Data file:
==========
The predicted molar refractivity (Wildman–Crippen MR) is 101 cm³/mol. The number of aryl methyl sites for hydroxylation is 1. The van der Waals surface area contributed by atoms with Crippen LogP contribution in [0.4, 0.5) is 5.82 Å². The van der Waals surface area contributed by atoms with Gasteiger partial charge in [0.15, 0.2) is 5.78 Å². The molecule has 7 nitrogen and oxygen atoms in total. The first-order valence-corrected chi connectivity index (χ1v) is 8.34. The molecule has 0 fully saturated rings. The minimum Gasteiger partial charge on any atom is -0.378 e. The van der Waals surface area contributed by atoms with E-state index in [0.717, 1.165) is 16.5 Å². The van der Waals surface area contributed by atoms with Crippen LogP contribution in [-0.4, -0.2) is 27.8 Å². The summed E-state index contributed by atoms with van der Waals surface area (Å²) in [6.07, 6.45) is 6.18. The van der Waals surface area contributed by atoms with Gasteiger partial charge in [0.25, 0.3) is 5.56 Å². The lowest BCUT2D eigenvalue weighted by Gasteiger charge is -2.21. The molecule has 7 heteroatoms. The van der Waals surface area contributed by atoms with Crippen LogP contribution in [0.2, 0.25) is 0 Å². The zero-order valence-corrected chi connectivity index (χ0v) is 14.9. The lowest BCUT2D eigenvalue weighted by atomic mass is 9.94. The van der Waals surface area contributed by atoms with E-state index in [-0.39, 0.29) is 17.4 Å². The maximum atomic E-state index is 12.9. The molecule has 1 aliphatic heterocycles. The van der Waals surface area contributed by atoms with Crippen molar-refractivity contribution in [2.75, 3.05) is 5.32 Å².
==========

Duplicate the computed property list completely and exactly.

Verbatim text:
The predicted molar refractivity (Wildman–Crippen MR) is 101 cm³/mol. The number of aryl methyl sites for hydroxylation is 1. The van der Waals surface area contributed by atoms with Crippen LogP contribution in [0.4, 0.5) is 5.82 Å². The van der Waals surface area contributed by atoms with Gasteiger partial charge in [0.15, 0.2) is 5.78 Å². The molecule has 7 nitrogen and oxygen atoms in total. The first-order valence-corrected chi connectivity index (χ1v) is 8.34. The molecule has 0 fully saturated rings. The minimum Gasteiger partial charge on any atom is -0.378 e. The van der Waals surface area contributed by atoms with E-state index in [0.717, 1.165) is 16.5 Å². The van der Waals surface area contributed by atoms with Crippen LogP contribution in [-0.4, -0.2) is 27.8 Å². The summed E-state index contributed by atoms with van der Waals surface area (Å²) in [6.07, 6.45) is 6.18. The van der Waals surface area contributed by atoms with Gasteiger partial charge in [0.25, 0.3) is 5.56 Å². The lowest BCUT2D eigenvalue weighted by Gasteiger charge is -2.21. The molecule has 7 heteroatoms. The van der Waals surface area contributed by atoms with Crippen LogP contribution in [0.2, 0.25) is 0 Å². The zero-order valence-corrected chi connectivity index (χ0v) is 14.9. The lowest BCUT2D eigenvalue weighted by atomic mass is 9.94. The van der Waals surface area contributed by atoms with E-state index in [-0.39, 0.29) is 17.4 Å². The maximum atomic E-state index is 12.9. The molecule has 1 aliphatic heterocycles. The van der Waals surface area contributed by atoms with Crippen molar-refractivity contribution in [2.75, 3.05) is 5.32 Å².